Review Article

Discovery and development of NA-1 for the treatment of acute ischemic stroke

Beatrice BALLARIN1, Michael TYMIANSKI2
1 Institute of Medical Science, University of Toronto, Toronto, Ontario
2 Division of Neurosurgery, Institute of Medical Science Toronto Western Research Institute, University of Toronto, University Health Network 60 Leonard avenue, 8KD-406, Toronto, Ontario M5T 2R1, Canada
Correspondence to: Michael TYMIANSKI:,
DOI: 10.1038/aps.2018.5
Received: 27 November 2017
Accepted: 22 January 2018
Advance online: 22 March 2018


Stroke creates a complex interplay of multiple signaing pathways including excitotoxicity, ionic imbalance, inflammation, oxidative stress and apoptosis. There are very few treatments that have been shown to be beneficial in acute stroke. Recent findings have provided insights into the pathophysiology and mechanisms of ischemic stroke, complementing the traditional glutamate hypothesis: the molecular interaction between PSD95 and GluN2B has been identified as a culprit in stroke-mediated excitotoxicity, leading to the discovery of NA-1, a peptide that disrupts that interaction, as a potent neuroprotective agent for the treatment of acute stroke. In this review we describe its signaling cascade, the target of its therapeutic intervention and its translation from bench to clinical trial.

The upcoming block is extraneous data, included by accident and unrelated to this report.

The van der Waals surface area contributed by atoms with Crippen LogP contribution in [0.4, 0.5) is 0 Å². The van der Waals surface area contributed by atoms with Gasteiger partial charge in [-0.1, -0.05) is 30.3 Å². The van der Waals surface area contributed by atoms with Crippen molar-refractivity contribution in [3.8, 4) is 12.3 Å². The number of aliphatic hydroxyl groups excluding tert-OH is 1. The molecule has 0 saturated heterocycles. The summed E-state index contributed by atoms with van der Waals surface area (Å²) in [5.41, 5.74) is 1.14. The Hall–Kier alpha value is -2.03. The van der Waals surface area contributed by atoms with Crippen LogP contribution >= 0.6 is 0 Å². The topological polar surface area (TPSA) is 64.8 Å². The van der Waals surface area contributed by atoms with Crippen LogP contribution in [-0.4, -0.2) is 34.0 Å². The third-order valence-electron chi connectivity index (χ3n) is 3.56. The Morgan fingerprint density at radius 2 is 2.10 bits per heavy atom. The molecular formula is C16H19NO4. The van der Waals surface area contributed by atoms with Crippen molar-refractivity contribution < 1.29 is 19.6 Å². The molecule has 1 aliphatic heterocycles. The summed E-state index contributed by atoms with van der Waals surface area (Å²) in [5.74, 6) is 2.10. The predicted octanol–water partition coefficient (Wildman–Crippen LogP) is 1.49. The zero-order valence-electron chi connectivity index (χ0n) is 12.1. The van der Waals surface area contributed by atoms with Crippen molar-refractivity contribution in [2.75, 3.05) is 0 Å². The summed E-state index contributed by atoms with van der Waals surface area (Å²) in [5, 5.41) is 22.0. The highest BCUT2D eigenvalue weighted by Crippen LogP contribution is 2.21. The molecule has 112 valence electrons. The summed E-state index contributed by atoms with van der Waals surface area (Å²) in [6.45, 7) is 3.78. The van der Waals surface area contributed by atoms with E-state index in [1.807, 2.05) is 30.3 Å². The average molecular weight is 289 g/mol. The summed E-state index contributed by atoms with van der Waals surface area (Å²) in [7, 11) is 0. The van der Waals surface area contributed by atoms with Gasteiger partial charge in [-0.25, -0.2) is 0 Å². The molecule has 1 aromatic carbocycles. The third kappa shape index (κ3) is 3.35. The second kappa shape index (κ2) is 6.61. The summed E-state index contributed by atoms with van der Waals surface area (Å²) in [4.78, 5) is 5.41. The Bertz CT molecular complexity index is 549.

Keywords: ischemic stroke; PSD-95; GluN2B; protein-protein interaction; NA-1; Tat-NR2B9c

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